Flattened Golf: Updike on the Televised Game

Like many, I just spent a healthy portion of last week taking in the British Open via my laptop and television. Between the barrage of Rolex commercials and kitschy Mastercard ads—nothing speaks of the Old Country like a credit card slogan recited with a Scottish accent—there was an undeniably great golf tournament on display. As we know, the vast majority of people that witnessed the crowning of the Champion Golfer of the Year did so not at Carnoustie, but from their own couch. It is with this in the background, that I’d like to take a look at a John Updike essay titled, fittingly, “Television Golf.”

In it, Updike—who I consider a foremost fairway philosopher—writes of the experience of watching golf as a devoted but decidedly amateur player himself. As a couch-bound patron, Updike sees certain real benefits televised golf brings us. He also takes notice of the limitations of the medium.

First, the good. Updike points out that viewing a tournament on TV provides unmatched views of the action. He goes so far to say that no other sport’s spectators benefit more from the game being televised than golf’s. Instead of attending the competition in person where you might be, “scurrying from here and there among the ropes and marshals and straining for a peek over the heads of hundreds of other spectators,” the domestic golf-viewer, “sits at ease and sees shot after shot in close-up.” By the end of Sunday’s viewing:

one rises up from the sagging couch bloated with golf, dazed and bedazzled by the beauty of the game, the slickness of the greens, the smoothness of the swings . . . the lavishness of the purse, and the manicured glory of the eucalyptus trees, or Georgia pines, or royal palms, or whatever they were.

And yet, says Updike, something significant is absent from televised golf: “the third dimension is missing.” The scale and proportions of the game are lost, that is, the “serene space of it all.”

According to Updike, much of golf’s joy is being there where the golf is happening. It’s “the walks and waits between shots, the textures and smells of out-of-doors,” the feel of the place and that unique experience of time one gets from the game. Provocatively, Updike argues that televised golf does something similar to a “pornographic film,” it “reduces golf to a two-dimensional spectacle.” It contorts, reduces, and flattens something that is so much more:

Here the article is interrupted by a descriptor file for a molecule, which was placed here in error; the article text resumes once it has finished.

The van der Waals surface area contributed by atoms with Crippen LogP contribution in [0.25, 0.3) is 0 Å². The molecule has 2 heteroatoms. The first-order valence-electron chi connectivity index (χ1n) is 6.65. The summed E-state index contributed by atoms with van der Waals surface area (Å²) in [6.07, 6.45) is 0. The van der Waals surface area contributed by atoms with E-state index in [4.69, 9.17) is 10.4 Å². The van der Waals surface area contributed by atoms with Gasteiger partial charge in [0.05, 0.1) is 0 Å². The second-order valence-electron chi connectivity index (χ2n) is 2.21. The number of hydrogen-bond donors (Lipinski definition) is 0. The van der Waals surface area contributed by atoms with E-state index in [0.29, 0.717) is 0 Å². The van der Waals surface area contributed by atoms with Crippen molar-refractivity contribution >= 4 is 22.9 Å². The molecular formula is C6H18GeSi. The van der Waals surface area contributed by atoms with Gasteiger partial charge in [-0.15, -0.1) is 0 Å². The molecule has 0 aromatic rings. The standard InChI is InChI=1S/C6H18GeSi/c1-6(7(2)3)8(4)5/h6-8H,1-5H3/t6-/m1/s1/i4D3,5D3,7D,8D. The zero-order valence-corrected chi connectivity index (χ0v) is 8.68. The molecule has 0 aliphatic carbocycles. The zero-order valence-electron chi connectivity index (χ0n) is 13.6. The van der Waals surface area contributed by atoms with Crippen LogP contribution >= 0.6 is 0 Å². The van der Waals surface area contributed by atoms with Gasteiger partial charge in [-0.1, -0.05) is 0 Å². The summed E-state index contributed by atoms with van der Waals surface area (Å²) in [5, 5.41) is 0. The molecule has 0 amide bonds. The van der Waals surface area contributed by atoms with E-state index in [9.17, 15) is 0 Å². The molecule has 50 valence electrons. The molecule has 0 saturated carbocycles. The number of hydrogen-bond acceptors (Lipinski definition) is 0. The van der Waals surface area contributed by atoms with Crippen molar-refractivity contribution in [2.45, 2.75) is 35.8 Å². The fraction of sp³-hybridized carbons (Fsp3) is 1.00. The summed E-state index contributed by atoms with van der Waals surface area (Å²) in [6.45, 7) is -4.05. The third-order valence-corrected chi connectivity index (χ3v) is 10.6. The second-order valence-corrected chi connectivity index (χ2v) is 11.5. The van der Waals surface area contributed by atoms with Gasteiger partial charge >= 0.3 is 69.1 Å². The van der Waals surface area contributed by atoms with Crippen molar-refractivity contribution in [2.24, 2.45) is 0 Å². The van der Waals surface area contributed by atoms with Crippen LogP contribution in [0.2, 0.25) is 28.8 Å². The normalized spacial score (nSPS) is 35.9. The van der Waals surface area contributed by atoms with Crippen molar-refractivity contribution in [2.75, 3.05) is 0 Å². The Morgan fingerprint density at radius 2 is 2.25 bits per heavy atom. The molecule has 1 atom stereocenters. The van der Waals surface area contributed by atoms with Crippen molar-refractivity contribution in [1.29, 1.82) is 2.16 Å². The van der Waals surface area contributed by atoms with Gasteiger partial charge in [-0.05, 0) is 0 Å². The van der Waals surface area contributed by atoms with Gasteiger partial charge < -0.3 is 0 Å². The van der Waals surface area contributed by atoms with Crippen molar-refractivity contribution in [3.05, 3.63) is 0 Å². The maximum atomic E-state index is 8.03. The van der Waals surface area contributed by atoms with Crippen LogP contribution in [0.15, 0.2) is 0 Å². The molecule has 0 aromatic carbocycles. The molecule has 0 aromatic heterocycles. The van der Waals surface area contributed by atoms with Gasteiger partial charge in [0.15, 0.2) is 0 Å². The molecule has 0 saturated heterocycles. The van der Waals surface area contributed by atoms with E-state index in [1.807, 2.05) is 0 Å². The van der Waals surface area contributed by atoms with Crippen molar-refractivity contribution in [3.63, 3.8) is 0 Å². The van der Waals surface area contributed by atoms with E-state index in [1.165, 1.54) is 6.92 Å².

In its tendency to show golf as a series of putts that go in the hole or not, television presents a complicated, pleasurable activity stripped of foreplay, feeling, and the vast terrestrial and atmospheric context.

Updike moves on to theorize that many of us watch golf on television with hopes of improving our own games. The pros share some common traits worthy of our esteem and emulation. Comfortingly, however, “television golf offers a reassuring variety of workable styles.” We might even wonder why some of the idiosyncratic swings on tour lead to such great effects, but we stand consoled by the variety of tempos and techniques, hopeful our own could be as effective someday.

But as Updike ruminates, in time we might wander from the golf to another station or even let ourselves doze off with a nap. And here is the key difference Updike highlights between the pro golfer playing on television, and the once-a-week golfer on his duff: “the men who excel at golf do not let their attentions wander.” He also diagnoses the non-professional golfer—clearly here thinking of himself in this mix—as having a “secret will to lose.” Sort of like self-sabotage. Yet, the pro never rebels “against repeating the same workable swing.” So it is that, “even when we switch them off, they keep on playing. And that is why they are inside the little box making millions, and we are on the outside making a deep dent in the davenport.”

Comments

macbook-2558216_1920I think Updike’s overall thrust rather provocative, and in some very real ways, insightful. I would say his critique of the very medium of television—and the way golf is covered through it—is illuminating. It does in fact present a flattened and less rich version of the actual happenings on the course. It can’t do otherwise. There have been improvements in coverage, I think though. These don’t surpass the inherent limitations of television as medium, but the use of the medium has improved.